Monday, July 21, 2008

Adventures in firmware development: You learn something new everyday

Ethernet and TCP/IP, the core technologies for the internet, have been around long enough that typically you plug things in and they "just work." So I have been pretty puzzled the last couple weeks trying to figure out why this little Ethernet development kit I'm working with had a 30 second delay on initial start up. Internally, I could see the controller thought everything was up and running, it just didn't see any packets even though the link and data lights would light up.

I contacted technical support for the board and they couldn't reproduce the problem. Hmm. I hate those kinds of issues. After a number of messages back and forth, we found that I was going through the corporate router and they used direct connections to their test PCs. I changed my configuration to talk directly to my PC and the problem went away. Well, this was a step in the right direction.

So, the next step was to talk to our network admin to see if he had any ideas. He immediately remembered a configuration parameter called PortFast on our switches that by default was disabled.

PortFast is an option on Cisco switches to turn STP, short for Spanning Tree Protocol, on and off. I'd never heard of it before but this is what I learned: when you have multiple switches, routers and hubs on a network, it is possible to create a physical loop. Without STP, a physical loop can cause each router to forward packets to the other, ad infinitum, flooding a network with an increasing number of identical packets leading to a non-responsive network. It's basically a DOS attack on yourself. STP is something implemented by switches to detect physical loops so they can filter problematic packets, eliminating the cascades that can take down a network.

STP has five steps it goes through, two of which take approximately 15 seconds each. This is where my delay came from. When you have something plugged into a switch that you know cannot create a physical loop, you can enable PortFast. This bypasses these two steps, changing the start up time from around 30 seconds to almost instant.

The network admin hasn't had a chance to change this setting, but in a number of tests, I'm almost certain this is the problem I was having. I can reliably set things up to keep the router from knowing the board has reset. When I do this, it restarts in a few seconds; the expected behavior. In the end, the problem had nothing to do with the new board and everything to do with the existing router. It happens all the time with my PC too, it's just that the computer takes long enough to boot that the network has finished its protocol negotiation by the time the computer is ready to go.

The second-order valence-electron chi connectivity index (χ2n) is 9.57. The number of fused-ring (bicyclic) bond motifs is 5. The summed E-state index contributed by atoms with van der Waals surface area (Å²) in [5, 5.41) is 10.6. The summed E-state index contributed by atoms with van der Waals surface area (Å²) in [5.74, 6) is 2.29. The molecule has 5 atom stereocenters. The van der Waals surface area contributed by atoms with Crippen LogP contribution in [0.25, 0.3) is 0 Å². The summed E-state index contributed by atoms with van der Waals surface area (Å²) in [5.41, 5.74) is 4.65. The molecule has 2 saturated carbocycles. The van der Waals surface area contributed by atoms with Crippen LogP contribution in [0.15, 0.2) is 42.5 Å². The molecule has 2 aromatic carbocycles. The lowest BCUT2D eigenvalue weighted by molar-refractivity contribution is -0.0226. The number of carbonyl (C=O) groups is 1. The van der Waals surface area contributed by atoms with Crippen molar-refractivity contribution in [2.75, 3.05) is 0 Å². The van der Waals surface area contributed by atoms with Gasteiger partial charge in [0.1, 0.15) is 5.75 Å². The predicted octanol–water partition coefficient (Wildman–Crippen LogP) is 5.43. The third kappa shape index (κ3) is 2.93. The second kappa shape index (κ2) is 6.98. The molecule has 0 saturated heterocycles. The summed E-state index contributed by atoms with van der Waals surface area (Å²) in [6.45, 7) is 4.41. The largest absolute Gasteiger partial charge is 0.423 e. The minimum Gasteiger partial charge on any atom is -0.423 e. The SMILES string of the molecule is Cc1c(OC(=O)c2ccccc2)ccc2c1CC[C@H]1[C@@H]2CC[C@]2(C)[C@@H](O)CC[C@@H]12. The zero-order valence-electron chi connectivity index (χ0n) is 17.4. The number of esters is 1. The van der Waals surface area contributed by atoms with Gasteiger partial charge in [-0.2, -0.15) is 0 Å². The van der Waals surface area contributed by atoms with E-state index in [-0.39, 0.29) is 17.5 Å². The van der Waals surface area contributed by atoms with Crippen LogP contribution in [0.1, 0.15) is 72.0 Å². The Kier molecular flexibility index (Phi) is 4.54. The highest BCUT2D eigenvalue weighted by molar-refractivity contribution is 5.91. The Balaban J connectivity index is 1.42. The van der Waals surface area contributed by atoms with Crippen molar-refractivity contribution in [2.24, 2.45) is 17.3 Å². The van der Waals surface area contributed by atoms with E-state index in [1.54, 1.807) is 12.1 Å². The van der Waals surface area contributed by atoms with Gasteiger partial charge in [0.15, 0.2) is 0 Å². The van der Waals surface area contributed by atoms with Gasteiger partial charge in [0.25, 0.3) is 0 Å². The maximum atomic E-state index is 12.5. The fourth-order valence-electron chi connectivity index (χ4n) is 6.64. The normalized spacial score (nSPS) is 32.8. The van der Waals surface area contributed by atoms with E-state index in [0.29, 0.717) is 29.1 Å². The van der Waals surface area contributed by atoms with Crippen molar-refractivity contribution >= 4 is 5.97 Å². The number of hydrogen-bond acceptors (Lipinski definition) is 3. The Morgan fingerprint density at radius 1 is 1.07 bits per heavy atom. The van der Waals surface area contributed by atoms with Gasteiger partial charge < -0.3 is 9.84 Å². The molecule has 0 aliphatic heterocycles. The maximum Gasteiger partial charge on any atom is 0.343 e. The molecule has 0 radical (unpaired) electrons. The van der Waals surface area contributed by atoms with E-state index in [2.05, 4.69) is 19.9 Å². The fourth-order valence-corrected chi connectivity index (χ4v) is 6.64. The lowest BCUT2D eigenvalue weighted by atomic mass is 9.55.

For more detailed information:

Friday, July 18, 2008

Adventures in firmware development: New task, new tools

Idaho Technology, the company I work for, is experimenting with the idea of using ethernet for communicating with future instruments. Since our hardware engineers have zero experience with networking, and I have some from the PC side, I've recently been tasked with helping them out. I must say, it's been a delightful change of pace from the Windows desktop app development I've been doing of late.

Last time I worked on firmware was 20 years ago. Way back then, to change the the code on the device, I had to use a command line C compiler to generate .hex files on a PC. Then I used an EPROM burner to put it on a memory chip, physically take the memory out of the burner and put it in the device and finally turn it on. Debugging was a matter of examining the source code (and sometimes the generated assembly code) to figure out why it didn't work as expected. Changes to the code involved taking the memory out of the device, erasing the memory using UV light for 30 minutes (I think that's how long it took) and doing the whole, compile/burn cycle over again. The insides of the chip were completely opaque; there was no way to examine what was going on inside the device.

Now, the tools are so much cooler. I have a ethernet development system with an 8051-based micro-controller and programmer sitting on my desk. The programmer is plugged into the PC through a USB port on one side and to the 8051 controller through a ribbon connector on the other. There's an IDE I can use to program, compile and download the new firmware to the chip through. No power cycles on the device, no memory chips to erase and program. And the really, really cool thing: I can set breakpoints, evaluate registers and step through the firmware all from my PC. It's not much different than writing software for the PC itself.

Yeah, I know, these tools have been around for awhile. It's just this is the first time I've had a chance to play with them. Pretty fun stuff.